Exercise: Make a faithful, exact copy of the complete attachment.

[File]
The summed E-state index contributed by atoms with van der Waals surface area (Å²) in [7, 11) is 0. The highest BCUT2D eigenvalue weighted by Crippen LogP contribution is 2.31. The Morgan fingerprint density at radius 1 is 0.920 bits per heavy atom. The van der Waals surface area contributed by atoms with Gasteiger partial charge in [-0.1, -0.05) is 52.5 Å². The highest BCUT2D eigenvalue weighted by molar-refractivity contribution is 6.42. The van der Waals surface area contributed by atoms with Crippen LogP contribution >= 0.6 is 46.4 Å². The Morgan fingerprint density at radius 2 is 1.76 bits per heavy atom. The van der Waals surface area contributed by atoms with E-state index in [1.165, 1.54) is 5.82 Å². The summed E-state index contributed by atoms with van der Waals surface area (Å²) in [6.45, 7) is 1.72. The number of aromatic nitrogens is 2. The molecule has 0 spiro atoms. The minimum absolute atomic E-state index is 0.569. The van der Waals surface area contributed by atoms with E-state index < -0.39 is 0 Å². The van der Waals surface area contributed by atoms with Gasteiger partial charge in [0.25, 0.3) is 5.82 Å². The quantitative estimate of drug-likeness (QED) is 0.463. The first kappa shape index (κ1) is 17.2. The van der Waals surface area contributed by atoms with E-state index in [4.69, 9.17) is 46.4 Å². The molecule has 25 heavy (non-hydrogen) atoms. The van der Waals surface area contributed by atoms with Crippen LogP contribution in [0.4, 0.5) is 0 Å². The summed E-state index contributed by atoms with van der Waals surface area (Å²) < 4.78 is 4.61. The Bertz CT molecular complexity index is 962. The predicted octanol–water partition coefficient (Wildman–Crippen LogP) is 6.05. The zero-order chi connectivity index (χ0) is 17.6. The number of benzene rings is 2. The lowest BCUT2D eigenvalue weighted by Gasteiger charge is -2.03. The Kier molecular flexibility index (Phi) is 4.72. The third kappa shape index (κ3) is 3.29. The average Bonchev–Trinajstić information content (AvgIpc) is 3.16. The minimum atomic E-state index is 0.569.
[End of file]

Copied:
The summed E-state index contributed by atoms with van der Waals surface area (Å²) in [7, 11) is 0. The highest BCUT2D eigenvalue weighted by Crippen LogP contribution is 2.31. The Morgan fingerprint density at radius 1 is 0.920 bits per heavy atom. The van der Waals surface area contributed by atoms with Gasteiger partial charge in [-0.1, -0.05) is 52.5 Å². The highest BCUT2D eigenvalue weighted by molar-refractivity contribution is 6.42. The van der Waals surface area contributed by atoms with Crippen LogP contribution >= 0.6 is 46.4 Å². The Morgan fingerprint density at radius 2 is 1.76 bits per heavy atom. The van der Waals surface area contributed by atoms with E-state index in [1.165, 1.54) is 5.82 Å². The summed E-state index contributed by atoms with van der Waals surface area (Å²) in [6.45, 7) is 1.72. The number of aromatic nitrogens is 2. The molecule has 0 spiro atoms. The minimum absolute atomic E-state index is 0.569. The van der Waals surface area contributed by atoms with E-state index < -0.39 is 0 Å². The van der Waals surface area contributed by atoms with Gasteiger partial charge in [0.25, 0.3) is 5.82 Å². The quantitative estimate of drug-likeness (QED) is 0.463. The first kappa shape index (κ1) is 17.2. The van der Waals surface area contributed by atoms with E-state index in [4.69, 9.17) is 46.4 Å². The molecule has 25 heavy (non-hydrogen) atoms. The van der Waals surface area contributed by atoms with Crippen LogP contribution in [0.4, 0.5) is 0 Å². The summed E-state index contributed by atoms with van der Waals surface area (Å²) < 4.78 is 4.61. The Bertz CT molecular complexity index is 962. The predicted octanol–water partition coefficient (Wildman–Crippen LogP) is 6.05. The zero-order chi connectivity index (χ0) is 17.6. The number of benzene rings is 2. The lowest BCUT2D eigenvalue weighted by Gasteiger charge is -2.03. The Kier molecular flexibility index (Phi) is 4.72. The third kappa shape index (κ3) is 3.29. The average Bonchev–Trinajstić information content (AvgIpc) is 3.16. The minimum atomic E-state index is 0.569.